Inside the cardboard box it makes me aware of it’s displeasure by hissing and ‘clacking’; but it is not long before the warmth of the garage as well as the darkness of the box help the bird to settle into quiet security. With the box flaps closed, I appropriately place a large, gold painted plaster cast of the mythological Phoenix on top, balanced at the corner and testing the plaques ability to keep the box closed and the owl inside while not crushing either. Believing the bird was safe and snug, I return to the house stripping off heavy coat and boots to wash my hands under steaming water. I telephone the Zoo and arrange to have someone come and pick up a captured owl.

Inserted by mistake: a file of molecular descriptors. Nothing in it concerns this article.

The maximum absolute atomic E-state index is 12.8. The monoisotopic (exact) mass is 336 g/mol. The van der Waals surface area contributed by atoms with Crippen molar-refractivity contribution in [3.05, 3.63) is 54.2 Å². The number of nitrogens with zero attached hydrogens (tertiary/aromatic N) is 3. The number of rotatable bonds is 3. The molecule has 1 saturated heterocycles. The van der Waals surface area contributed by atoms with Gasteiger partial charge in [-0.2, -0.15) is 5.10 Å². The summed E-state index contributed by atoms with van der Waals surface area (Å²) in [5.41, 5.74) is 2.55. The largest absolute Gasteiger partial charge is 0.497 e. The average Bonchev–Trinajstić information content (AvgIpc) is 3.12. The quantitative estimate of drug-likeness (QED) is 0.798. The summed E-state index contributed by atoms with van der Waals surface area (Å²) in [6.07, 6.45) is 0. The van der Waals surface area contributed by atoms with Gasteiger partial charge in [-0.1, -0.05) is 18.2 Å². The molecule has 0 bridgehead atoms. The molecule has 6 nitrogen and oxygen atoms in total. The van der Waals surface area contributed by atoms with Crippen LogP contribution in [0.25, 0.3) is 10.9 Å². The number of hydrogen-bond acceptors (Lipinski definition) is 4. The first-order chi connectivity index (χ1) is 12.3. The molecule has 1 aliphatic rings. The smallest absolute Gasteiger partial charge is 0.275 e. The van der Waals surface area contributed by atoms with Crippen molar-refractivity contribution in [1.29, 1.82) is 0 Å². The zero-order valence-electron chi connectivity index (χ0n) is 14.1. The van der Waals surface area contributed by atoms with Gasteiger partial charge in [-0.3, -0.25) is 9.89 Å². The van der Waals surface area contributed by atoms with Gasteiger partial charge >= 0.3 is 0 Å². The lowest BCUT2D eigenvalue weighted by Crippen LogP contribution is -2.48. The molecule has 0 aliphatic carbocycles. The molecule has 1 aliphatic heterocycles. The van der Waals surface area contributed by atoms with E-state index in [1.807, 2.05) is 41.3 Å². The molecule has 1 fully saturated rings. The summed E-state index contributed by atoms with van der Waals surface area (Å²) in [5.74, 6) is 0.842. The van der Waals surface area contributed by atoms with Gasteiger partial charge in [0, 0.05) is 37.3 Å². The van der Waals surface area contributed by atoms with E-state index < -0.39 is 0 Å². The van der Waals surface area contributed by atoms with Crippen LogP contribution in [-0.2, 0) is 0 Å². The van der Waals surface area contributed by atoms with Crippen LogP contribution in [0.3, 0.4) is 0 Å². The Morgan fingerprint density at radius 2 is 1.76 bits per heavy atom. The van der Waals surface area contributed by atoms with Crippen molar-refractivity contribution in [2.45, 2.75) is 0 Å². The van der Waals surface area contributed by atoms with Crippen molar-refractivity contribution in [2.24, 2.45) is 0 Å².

For the remainder of the day I find it hard to think of anything else but the owl. How soft the down of it’s feathers were and how beautiful. How golden were it’s eyes that blazed at me with such ferocity. later that evening, after the snow had stopped and cold, tiny stars winked in a clear sky, my husband and I shuffle through the drifts of snow to the side door of the garage to see the owl. But the owl was not where I had left it, the cardboard box was empty. Small, discreet scurrying sounds emanated from beneath the work bench and we took chair and sat quietly, waiting for the ‘scurrier’ to appear. Out from behind an assortment of garage flotsam peered those two yellow eyes. We did not move, we held our breathe. Suddenly the owl hopped into view; hunting for mice, looking for a way out, we were not sure what motivated it’s searching. But turning on the light did not help to recapture it. It played a merry game of hide and seek with us until we provided it with the cardboard box, open and inviting after the harsh overhead light and the maze of garage clutter. Into the box it hopped. This time I made sure it would not escape soon. I taped the box closed hoping that the rescue team would show up soon.